“Compare and contrast the different moods, themes and ideas created in the ‘childhood’ poems from Section C of the anthology”
Main Point 1 – The poems illustrate the idea of growing up and the progression from childhood to adulthood.
Evidence: “blood-sucking bat”
Explanation: These are childish horrors which seem exaggerated in the context. The connotations of vampires further emphasises the fact that these fears are hyperboles and are supernatural but they are more defined fears showing the innocence of the child.
Evidence: The fear of supernatural horrors is foregrounded.
Explanation: This is the first stanza of the poem so the childish supernatural fears are foregrounded further emphasising the innocence and naivety of the young unborn baby.
Evidence: “I am not yet born; O hear me”
Explanation: This is a plea which evokes pathos. The cesura makes it sound like a prayer especially when used with “O”. The plea comes from an unborn child so it emphasises the naivety and innocence of the child. “I am not yet born” is also used at the start of each other stanza, representing the cyclical routine of life. This represents the innocence of childhood as they have no idea of the impacts of their surroundings on their own life; this shows naivety.
Evidence: “Gettinguptime, timeyouwereofftime”
Explanation: The poem, Half-past Two by U.A. Fanthorpe, is written in the third person observer for most of the poem but in this phrase, the use of free indirect discourse gives the feeling of sharing and intimacy between the reader and the persona. This brings the innocence of the words to life as well as the childish tone used. The measures of time for this child are events which seems natural.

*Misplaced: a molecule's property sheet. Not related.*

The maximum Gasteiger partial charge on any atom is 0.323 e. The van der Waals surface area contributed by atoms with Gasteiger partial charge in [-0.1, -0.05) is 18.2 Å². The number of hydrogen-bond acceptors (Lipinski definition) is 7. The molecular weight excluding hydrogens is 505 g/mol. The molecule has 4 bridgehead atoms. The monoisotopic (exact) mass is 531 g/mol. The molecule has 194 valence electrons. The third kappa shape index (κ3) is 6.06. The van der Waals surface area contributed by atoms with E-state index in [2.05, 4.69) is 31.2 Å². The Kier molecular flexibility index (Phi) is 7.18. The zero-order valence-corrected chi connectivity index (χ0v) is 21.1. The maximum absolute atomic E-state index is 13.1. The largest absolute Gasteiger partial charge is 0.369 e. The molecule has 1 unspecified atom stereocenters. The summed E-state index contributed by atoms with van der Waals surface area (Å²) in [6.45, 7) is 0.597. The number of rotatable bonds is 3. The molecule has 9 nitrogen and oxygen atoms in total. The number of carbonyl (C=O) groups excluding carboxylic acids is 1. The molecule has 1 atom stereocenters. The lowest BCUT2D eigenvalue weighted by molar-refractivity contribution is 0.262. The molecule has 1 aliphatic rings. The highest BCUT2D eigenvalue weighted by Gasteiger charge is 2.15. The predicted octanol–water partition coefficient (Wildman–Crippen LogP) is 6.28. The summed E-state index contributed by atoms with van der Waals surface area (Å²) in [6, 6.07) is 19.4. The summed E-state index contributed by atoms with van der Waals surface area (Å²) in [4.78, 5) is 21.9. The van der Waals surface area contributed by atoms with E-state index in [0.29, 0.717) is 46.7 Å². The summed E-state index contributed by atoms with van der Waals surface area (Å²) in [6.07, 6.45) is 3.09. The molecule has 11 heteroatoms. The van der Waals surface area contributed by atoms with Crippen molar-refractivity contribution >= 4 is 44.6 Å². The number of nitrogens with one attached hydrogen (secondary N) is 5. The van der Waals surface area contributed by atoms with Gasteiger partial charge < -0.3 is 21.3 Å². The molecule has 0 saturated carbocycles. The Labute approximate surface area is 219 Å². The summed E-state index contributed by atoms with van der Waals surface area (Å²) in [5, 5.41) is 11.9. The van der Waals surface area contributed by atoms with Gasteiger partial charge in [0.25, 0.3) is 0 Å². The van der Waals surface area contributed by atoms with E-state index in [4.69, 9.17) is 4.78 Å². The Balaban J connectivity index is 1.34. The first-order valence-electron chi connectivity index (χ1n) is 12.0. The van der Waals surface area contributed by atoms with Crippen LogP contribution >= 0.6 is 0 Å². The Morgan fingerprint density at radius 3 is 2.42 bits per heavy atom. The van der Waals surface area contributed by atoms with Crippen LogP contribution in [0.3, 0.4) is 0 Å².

Evidence: “I was like you”
Explanation: This is used at the end of the poem after the poet has already described the false, uncaring atmosphere that has become the modern world. It shows that the son does not possess these emotions and can be an example of innocence and care for the adults as “was” implies that the man, who now lives a duplicitous life, was like his “son” when he was younger.
Evidence: “Once upon a time,son”
Explanation: This starts as though it is a fairytale; it is in fact a tale of many horrors so this contrast emphasises the deterioration of society. The innocence of childhood is portrayed through the wording although the parent is in control of this situation. This also creates the impression that the positive features of the place are now gone and have been for a long time.
Evidence: “unlearn all these muting things”
Explanation: This shows that as the adult has grown, the persona has learned the unnatural behaviours that are now natural to them. This depicts the child as natural and innocent as they have not yet “learned” the forced manners of modern society. The word “muting” suggests that the actions of adults are once again unnatural, especially compared to children.
Evidence: “desert calls me to doom”